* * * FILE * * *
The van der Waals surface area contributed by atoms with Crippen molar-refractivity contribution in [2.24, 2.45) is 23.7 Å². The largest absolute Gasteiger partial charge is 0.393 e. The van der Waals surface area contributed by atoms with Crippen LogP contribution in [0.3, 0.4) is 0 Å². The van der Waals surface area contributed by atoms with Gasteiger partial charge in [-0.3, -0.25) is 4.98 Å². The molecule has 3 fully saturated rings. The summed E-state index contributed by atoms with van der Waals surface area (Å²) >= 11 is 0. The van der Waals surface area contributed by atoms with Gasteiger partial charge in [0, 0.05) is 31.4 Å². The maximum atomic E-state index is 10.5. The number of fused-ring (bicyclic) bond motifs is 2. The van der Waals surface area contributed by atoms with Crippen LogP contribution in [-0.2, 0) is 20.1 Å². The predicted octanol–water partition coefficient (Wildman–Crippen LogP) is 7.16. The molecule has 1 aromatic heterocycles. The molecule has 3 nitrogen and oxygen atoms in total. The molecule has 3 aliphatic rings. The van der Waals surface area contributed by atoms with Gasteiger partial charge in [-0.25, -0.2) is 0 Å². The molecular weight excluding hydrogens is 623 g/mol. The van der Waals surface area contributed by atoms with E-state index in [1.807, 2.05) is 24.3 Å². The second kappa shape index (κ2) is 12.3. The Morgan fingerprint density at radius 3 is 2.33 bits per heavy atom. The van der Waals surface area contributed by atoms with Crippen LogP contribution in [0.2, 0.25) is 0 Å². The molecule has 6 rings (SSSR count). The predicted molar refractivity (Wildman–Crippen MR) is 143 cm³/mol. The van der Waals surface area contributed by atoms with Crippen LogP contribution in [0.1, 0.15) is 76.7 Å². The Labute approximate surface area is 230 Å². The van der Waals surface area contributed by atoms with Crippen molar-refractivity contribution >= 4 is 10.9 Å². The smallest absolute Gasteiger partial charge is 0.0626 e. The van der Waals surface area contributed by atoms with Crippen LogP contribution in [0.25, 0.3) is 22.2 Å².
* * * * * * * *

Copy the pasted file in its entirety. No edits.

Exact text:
The van der Waals surface area contributed by atoms with Crippen molar-refractivity contribution in [2.24, 2.45) is 23.7 Å². The largest absolute Gasteiger partial charge is 0.393 e. The van der Waals surface area contributed by atoms with Crippen LogP contribution in [0.3, 0.4) is 0 Å². The van der Waals surface area contributed by atoms with Gasteiger partial charge in [-0.3, -0.25) is 4.98 Å². The molecule has 3 fully saturated rings. The summed E-state index contributed by atoms with van der Waals surface area (Å²) >= 11 is 0. The van der Waals surface area contributed by atoms with Gasteiger partial charge in [0, 0.05) is 31.4 Å². The maximum atomic E-state index is 10.5. The number of fused-ring (bicyclic) bond motifs is 2. The van der Waals surface area contributed by atoms with Crippen LogP contribution in [-0.2, 0) is 20.1 Å². The predicted octanol–water partition coefficient (Wildman–Crippen LogP) is 7.16. The molecule has 1 aromatic heterocycles. The molecule has 3 nitrogen and oxygen atoms in total. The molecule has 3 aliphatic rings. The van der Waals surface area contributed by atoms with Gasteiger partial charge in [-0.25, -0.2) is 0 Å². The molecular weight excluding hydrogens is 623 g/mol. The van der Waals surface area contributed by atoms with E-state index in [1.807, 2.05) is 24.3 Å². The second kappa shape index (κ2) is 12.3. The Morgan fingerprint density at radius 3 is 2.33 bits per heavy atom. The van der Waals surface area contributed by atoms with Crippen LogP contribution in [0.2, 0.25) is 0 Å². The molecule has 6 rings (SSSR count). The predicted molar refractivity (Wildman–Crippen MR) is 143 cm³/mol. The van der Waals surface area contributed by atoms with Crippen LogP contribution in [0.1, 0.15) is 76.7 Å². The Labute approximate surface area is 230 Å². The van der Waals surface area contributed by atoms with Crippen molar-refractivity contribution >= 4 is 10.9 Å². The smallest absolute Gasteiger partial charge is 0.0626 e. The van der Waals surface area contributed by atoms with Crippen LogP contribution in [0.25, 0.3) is 22.2 Å².